Norwegian Rosettes

Rosette iron in batter

Norwegian Rosettes

  • Servings: Makes 3 to 4 dozen cookies
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My mother made these delicate, sweet pastries each Christmas when I was a child as a way to honor our Norwegian heritage.

To make rosettes, you’ll need a special rosette iron, a deep fryer or heavy pot, a candy thermometer and just six basic pantry staples. The rosettes are deep fried until just golden brown and then dipped in decorative sugar or dusted with a sprinkling of powdered sugar, just before serving.

1 cup flour, sifted
1 egg, lightly beaten
Pinch of salt
1 cup whole or 2% milk
1 tablespoon sugar
1 teaspoon pure vanilla extract
5 to 6 cups canola oil

Place a wire rack on work surface and cover with paper towels.

Use a stand mixer with wire whisk attachment (or mix by hand with a whisk) to combine all ingredients until the mixture is smooth, creamy and free of any lumps. Cover and refrigerate for 30 minutes for crispiest results. Transfer batter to a shallow pan (like a pie plate or cake pan).

In a deep fryer or large, heavy pan (I use a Dutch oven), heat the oil over medium-high heat until it reaches 375 degrees. Use a candy or deep-frying thermometer to ensure accuracy and continue to adjust heat as needed throughout the process.

Dip the rosette iron into the hot oil, completely submerging it, and hold it there for about 30 seconds to “season” the iron. Remove and shake off any excess oil, then blot lightly on a paper towel.

Dip the heated iron into the batter to about ¾ up the sides of the mold, being careful not to fully submerge it. Dip the batter-covered iron into the hot oil so that the mold is completely submerged.

Fry the rosette(s) for about 30 seconds until they voluntarily pop off the mold or use a knife or other toll to gently loosen it free.

Fry until lightly browned on one side, then use tongs, a long stick (like a skewer or chopstick), or a fork to carefully flip and brown the other side, about 1 to 2 minutes total. Repeat process with remaining batter. Check the thermometer often and adjust the heat level as needed to maintain 375 degrees.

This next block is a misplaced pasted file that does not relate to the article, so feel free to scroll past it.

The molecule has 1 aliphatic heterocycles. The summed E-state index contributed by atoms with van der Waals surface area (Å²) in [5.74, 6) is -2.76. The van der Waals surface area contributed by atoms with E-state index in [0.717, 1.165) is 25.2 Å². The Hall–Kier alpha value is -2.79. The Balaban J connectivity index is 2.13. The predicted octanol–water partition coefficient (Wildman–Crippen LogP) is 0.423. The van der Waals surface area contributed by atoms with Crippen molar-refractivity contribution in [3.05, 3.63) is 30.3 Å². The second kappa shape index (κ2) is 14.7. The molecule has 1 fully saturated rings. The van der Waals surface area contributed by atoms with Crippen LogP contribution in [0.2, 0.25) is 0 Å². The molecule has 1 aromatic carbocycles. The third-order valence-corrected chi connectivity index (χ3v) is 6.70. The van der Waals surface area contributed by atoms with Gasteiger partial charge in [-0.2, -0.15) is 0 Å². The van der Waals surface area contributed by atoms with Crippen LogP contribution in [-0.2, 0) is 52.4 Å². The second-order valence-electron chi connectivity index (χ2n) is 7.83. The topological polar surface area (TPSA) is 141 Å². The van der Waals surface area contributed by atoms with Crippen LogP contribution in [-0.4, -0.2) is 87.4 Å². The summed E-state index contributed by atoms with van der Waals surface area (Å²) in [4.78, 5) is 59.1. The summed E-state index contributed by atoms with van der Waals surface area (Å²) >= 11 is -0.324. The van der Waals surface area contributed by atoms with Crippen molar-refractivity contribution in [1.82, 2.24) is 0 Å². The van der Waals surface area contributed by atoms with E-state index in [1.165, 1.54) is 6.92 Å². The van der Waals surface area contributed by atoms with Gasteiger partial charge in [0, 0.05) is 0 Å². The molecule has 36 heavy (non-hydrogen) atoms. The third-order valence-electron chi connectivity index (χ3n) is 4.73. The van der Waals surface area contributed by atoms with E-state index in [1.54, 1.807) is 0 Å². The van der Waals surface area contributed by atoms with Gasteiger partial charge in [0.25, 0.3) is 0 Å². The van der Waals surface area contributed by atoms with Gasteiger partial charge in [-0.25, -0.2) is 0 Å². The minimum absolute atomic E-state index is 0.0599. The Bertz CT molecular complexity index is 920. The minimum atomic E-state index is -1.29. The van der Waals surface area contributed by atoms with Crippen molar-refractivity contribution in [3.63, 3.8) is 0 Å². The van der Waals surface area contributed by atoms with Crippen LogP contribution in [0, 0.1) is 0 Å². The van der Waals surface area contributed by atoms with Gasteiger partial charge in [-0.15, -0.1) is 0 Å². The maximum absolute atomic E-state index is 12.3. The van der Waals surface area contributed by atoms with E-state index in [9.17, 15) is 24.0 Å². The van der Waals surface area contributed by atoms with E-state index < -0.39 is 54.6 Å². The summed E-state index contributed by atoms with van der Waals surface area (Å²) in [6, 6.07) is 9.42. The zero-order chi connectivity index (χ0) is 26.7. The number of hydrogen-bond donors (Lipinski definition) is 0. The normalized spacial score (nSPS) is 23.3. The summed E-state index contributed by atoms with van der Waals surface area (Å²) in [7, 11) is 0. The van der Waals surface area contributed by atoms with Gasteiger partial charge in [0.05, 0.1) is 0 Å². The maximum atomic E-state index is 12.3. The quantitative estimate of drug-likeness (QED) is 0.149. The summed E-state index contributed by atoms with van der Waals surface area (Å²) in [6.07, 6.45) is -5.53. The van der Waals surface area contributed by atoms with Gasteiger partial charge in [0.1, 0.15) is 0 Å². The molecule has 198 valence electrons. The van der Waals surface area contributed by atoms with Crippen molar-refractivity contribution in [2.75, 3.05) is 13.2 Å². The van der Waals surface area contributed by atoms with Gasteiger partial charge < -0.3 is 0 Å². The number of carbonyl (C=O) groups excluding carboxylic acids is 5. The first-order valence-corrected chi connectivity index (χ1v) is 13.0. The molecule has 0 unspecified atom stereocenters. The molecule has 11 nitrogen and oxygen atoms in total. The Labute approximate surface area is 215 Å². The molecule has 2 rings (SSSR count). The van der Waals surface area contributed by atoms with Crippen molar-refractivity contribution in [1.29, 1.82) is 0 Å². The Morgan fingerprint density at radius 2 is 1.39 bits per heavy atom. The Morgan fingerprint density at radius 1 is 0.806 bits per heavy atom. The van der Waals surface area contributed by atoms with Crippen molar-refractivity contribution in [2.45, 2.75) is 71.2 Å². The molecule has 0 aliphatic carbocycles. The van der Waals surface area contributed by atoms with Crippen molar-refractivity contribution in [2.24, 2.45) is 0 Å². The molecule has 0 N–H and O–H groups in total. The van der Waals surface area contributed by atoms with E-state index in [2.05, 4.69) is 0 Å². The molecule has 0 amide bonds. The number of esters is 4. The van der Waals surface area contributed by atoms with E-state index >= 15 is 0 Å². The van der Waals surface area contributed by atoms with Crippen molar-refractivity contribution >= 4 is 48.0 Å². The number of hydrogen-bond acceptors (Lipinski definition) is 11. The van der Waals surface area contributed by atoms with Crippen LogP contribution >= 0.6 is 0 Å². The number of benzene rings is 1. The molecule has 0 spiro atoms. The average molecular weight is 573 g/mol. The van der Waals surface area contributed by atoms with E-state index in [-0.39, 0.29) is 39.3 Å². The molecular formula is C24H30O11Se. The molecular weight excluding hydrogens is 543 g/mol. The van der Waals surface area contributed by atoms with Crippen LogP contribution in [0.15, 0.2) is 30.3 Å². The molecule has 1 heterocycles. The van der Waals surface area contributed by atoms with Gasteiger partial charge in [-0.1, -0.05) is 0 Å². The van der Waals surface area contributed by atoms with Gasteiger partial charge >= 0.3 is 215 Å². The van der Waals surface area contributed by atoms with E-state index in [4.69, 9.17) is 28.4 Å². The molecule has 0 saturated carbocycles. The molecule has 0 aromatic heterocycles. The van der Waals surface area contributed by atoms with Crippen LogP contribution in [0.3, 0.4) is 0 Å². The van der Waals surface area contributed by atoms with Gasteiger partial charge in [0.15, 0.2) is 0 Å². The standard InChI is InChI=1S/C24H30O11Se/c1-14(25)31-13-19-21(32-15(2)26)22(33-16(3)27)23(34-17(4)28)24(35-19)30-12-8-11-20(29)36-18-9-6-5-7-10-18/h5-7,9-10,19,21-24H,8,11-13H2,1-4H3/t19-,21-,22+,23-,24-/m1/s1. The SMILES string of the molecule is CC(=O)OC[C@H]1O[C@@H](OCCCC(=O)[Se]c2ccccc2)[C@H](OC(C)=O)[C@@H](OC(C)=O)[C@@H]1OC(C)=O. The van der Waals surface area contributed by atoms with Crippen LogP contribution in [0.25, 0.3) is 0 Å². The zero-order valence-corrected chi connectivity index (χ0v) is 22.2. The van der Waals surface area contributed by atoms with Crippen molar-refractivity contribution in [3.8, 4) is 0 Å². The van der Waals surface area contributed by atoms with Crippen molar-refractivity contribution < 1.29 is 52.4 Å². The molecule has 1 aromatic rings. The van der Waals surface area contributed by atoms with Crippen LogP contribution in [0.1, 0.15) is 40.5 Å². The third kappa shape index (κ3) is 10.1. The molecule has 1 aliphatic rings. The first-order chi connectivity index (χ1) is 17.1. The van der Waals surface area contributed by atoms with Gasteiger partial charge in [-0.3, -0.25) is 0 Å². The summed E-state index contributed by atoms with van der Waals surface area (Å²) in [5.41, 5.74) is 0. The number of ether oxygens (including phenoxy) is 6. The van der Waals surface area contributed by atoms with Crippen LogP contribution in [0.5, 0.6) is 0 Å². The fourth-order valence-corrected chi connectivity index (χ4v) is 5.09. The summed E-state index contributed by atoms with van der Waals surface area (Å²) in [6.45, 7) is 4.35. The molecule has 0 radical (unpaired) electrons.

Remove browned rosettes from oil and transfer to the paper towel rack to drain. Place the rosettes with the hollow side down to allow the oil to drain off. If coating in decorative (granular) sugar, dip the rosettes while still warm for best adherence.

If dusting with powdered sugar, wait until rosettes have completely cooled and sprinkle just before serving.

Store rosettes in a cookie tin or airtight container for several days. To freeze, place rosettes in a single layer on a baking sheet and flash freeze for one hour. Stack in an airtight container and freeze for up to 6 months. Before serving frozen rosettes, place cookies on a baking sheet and warm in a 300-degree oven for 5 minutes, or microwave on high for 10 seconds.

Sarah’s Tips:

  • Just like a pancake, the first batch or two may not yield the best result, but you will get a feel for the process as you go along, so don’t get discouraged.
  • Be efficient as you work to ensure best results – after one batch has separated from the iron into the oil, re-dip the iron into the batter and quickly submerge into the oil, keeping an eye on the rosettes already frying.
  • For a seasonal flair, dip the tops of warm rosettes into colored sugar until lightly coated.
  • For a richer pastry, add an extra egg to the batter.
  • For lighter, even more delicate rosettes, use cake flour and sift three times before adding to the batter.
  • Add a ½ teaspoon of almond or lemon extract for additional flavor.
  • For spice rosettes, add 1 teaspoon of cinnamon or nutmeg to the batter.